The role of terrestrial caves as ideal natural laboratories has been recognized long ago. Because caves are semi-closed systems characterized by a remarkable thermal stability, they should represent one of the most insightful systems for determining the effects of climate change on biodiversity in situ. Whilst a number of recent advances suggest that this a new, exciting and fast-moving field of research, a lack of synthesis possibly hinders the establishment of caves as standard models for the study of climate change in environment. In this review, we illustrate the rationale supporting the use of caves as laboratories for the study of global warming. Then, we critically evaluate the recent contrasting results obtained by different research groups on the response of different subterranean organisms to altered temperature. We finally provide a forward-looking view of prospects offered by cave studies for deepening our understanding of eco-evolutionary responses to recent climate change. Together with other species that live in confined habitats such as islands and mountain summits, we argue that cave species may be especially sensitive to climate change, and we stress out the pressing need for future research.

Climate change going deep: the effects of global climatic alterations on cave ecosystems

Stefano Mammola;Elena Piano;Marco Isaia
Last
2019

Abstract

The role of terrestrial caves as ideal natural laboratories has been recognized long ago. Because caves are semi-closed systems characterized by a remarkable thermal stability, they should represent one of the most insightful systems for determining the effects of climate change on biodiversity in situ. Whilst a number of recent advances suggest that this a new, exciting and fast-moving field of research, a lack of synthesis possibly hinders the establishment of caves as standard models for the study of climate change in environment. In this review, we illustrate the rationale supporting the use of caves as laboratories for the study of global warming. Then, we critically evaluate the recent contrasting results obtained by different research groups on the response of different subterranean organisms to altered temperature. We finally provide a forward-looking view of prospects offered by cave studies for deepening our understanding of eco-evolutionary responses to recent climate change. Together with other species that live in confined habitats such as islands and mountain summits, we argue that cave species may be especially sensitive to climate change, and we stress out the pressing need for future research.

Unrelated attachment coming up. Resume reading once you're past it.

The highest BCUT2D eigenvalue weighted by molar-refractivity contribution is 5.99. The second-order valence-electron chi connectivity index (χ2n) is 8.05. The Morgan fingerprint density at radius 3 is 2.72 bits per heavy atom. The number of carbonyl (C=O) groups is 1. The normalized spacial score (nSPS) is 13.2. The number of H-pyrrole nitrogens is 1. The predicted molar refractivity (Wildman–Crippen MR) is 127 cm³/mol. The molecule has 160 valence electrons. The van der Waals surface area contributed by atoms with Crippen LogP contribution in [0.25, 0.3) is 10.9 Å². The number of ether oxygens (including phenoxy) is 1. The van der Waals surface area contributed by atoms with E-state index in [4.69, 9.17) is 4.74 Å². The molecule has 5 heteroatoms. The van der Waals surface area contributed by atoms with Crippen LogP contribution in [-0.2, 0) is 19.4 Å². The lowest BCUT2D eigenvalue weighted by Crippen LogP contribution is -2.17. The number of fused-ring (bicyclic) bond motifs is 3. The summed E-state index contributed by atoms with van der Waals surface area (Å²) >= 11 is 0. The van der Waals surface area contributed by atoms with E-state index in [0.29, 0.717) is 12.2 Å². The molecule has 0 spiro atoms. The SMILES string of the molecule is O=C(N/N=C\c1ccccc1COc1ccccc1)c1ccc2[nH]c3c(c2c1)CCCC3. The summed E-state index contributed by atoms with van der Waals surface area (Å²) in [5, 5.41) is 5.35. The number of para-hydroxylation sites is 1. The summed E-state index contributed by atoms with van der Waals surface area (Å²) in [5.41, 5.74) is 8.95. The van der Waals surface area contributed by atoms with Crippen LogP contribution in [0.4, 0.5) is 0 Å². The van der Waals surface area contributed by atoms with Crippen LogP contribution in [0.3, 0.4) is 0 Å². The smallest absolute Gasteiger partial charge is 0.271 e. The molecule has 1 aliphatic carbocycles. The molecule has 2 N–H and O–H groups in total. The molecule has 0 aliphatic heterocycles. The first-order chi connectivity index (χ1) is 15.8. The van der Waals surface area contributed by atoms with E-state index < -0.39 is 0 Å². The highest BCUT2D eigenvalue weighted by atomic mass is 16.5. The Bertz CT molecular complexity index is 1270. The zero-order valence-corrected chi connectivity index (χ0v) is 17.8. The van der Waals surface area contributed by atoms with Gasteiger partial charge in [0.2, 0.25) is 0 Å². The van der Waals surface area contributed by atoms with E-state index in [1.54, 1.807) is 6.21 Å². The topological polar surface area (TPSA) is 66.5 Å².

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https://journals.sagepub.com/doi/abs/10.1177/2053019619851594?journalCode=anra
cave-dwelling species, cave meteorology, global warming, hypogean habitat, relative humidity, stygobionts, superficial subterranean habitats, temperature, troglobionts
Stefano Mammola, Elena Piano, Pedro Cardoso, Philippe Vernon, David Domínguez-Villar, Marco Isaia
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Utilizza questo identificativo per citare o creare un link a questo documento: https://hdl.handle.net/2318/1701705
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